• Reassurance that they haven't developed GDM through eating too much sugar or too many pies.
  • The treatments available (diet, tablets, insulin, in that order) and that if you progress to tablets and insulin it's not necessarily because you're doing anything wrong, but this is a progressive condition.
  • What is their 'normal' or 'typical' diet? [I love a good diet history, you find out such interesting things]
  • Foods that don't significantly affect blood glucose (protein, fat, vegetables/salad, diet drinks, sweeteners, vinegar, herbs, spices) and those that do (sugary and starchy carbohydrates, including fruit, milk and yogurt).
  • The difference between sugary and starchy carbohydrate in terms of their effect on blood glucose, and the difference between a lot and a little carbohydrate.
  • What a reasonable portion size of carbohydrate should be.
  • Check that they are aware of advice on food safety and hygiene, avoiding liver, pate, uncooked shellfish and eggs, blue, soft and unpasteurised cheese, limiting intake of certain fish (swordfish, marlin, tuna), and the suggested restriction on caffeine.
  • The benefit of activity on general health and particularly blood glucose control.
  • And... any questions, at which point I have an eye on the clock and hope that they are completely overwhelmed with the information so far and will keep their questions for another day.
One of the reasons for clock-watching so closely is that the only time the midwives can run this clinic is on a Friday afternoon, when up to four women are scheduled. Run over a few minutes on each, and we're not going home on time. I can fill an A4 sheet with drawings, graphs and lists of food in clear handwriting faster than you can imagine.

The evidence behind the dietary advice for GDM principally supports a focus on a healthy balanced diet containing low glycaemic index carbohydrate food that is digested quite slowly. I often use the analogy of a sink with a blocked drain, where the level of water in the sink is the blood glucose level. Turn the tap on full blast and the sink overflows; put in the same amount of water (carbs) at a slow trickle and the level will only rise a little. It is all meant to limit the period of time when blood glucose is above the optimum level.

Women often ask how much carbohydrate is enough, or whether cereal A or B is better. I can give a generic answer based on population studies and determination of glycaemic index and glycaemic load (which is the index multiplied by the amount of food). The easiest way to address this question, however, is to point out that they will be testing their blood glucose before and after meals, and after just a few days they will know what 'too much' looks like.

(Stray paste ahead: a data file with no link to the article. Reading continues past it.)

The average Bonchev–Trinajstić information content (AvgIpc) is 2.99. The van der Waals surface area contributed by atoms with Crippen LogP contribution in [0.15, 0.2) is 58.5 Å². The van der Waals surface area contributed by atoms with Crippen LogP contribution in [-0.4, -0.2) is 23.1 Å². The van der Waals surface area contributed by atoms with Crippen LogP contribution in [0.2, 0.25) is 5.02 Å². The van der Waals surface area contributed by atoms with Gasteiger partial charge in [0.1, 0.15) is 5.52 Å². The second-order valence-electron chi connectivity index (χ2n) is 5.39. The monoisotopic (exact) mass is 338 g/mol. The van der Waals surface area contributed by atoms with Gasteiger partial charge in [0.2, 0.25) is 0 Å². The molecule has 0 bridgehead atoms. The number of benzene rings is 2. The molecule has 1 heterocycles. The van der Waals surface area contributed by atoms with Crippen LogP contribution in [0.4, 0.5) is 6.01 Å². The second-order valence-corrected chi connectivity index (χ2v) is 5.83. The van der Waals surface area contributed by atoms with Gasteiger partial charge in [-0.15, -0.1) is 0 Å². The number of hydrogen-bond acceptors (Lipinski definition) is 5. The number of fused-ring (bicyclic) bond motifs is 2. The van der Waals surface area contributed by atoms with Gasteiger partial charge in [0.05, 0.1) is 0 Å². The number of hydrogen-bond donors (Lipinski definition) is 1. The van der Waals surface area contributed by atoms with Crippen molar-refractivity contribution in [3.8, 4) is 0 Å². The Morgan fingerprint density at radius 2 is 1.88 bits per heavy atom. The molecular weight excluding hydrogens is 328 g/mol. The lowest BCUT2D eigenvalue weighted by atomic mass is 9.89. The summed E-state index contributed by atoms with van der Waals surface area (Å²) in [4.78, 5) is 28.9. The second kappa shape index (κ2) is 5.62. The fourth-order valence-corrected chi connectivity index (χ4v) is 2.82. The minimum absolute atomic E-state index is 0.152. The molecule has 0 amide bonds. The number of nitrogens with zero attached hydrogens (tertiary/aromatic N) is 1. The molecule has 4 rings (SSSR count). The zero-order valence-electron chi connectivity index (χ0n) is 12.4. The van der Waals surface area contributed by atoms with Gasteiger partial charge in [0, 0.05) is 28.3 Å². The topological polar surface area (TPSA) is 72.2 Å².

My dietetic advice differs slightly from the usual 'healthy eating' messages, because short-term glycaemic control is much more important than long-term cholesterol levels, for example. So a high protein, low carb cooked breakfast isn't such a bad thing for the few final weeks of pregnancy, because eggs, bacon, sausage, mushrooms, tomatoes and baked beans hardly contain any carbs at all. Crisps are a comparatively good choice of snack compared with sweets, cake or chocolate, but nuts are even better (as long as there is no history of nut allergy in the family). Reduced fat houmous with vegetables is probably the best choice for a snack that I can think of - low in fat, high in fibre with minimal effect on blood glucose.

Follow up in clinic consists of reviewing the blood glucose numbers recorded, and seeing a) if there are any above the target levels and b) whether these are occasional and random or frequent and showing a pattern. The woman may want advice on better choices for a particular meal, or she may have been experimenting to find the best type and amount of cereal for breakfast. There has been only one woman I can remember who seemed to deliberately ignore dietary advice and who changed nothing. Most are prepared to put up with everything because it's usually for only three months, and it's clearly worth it for an easy delivery and a healthy baby.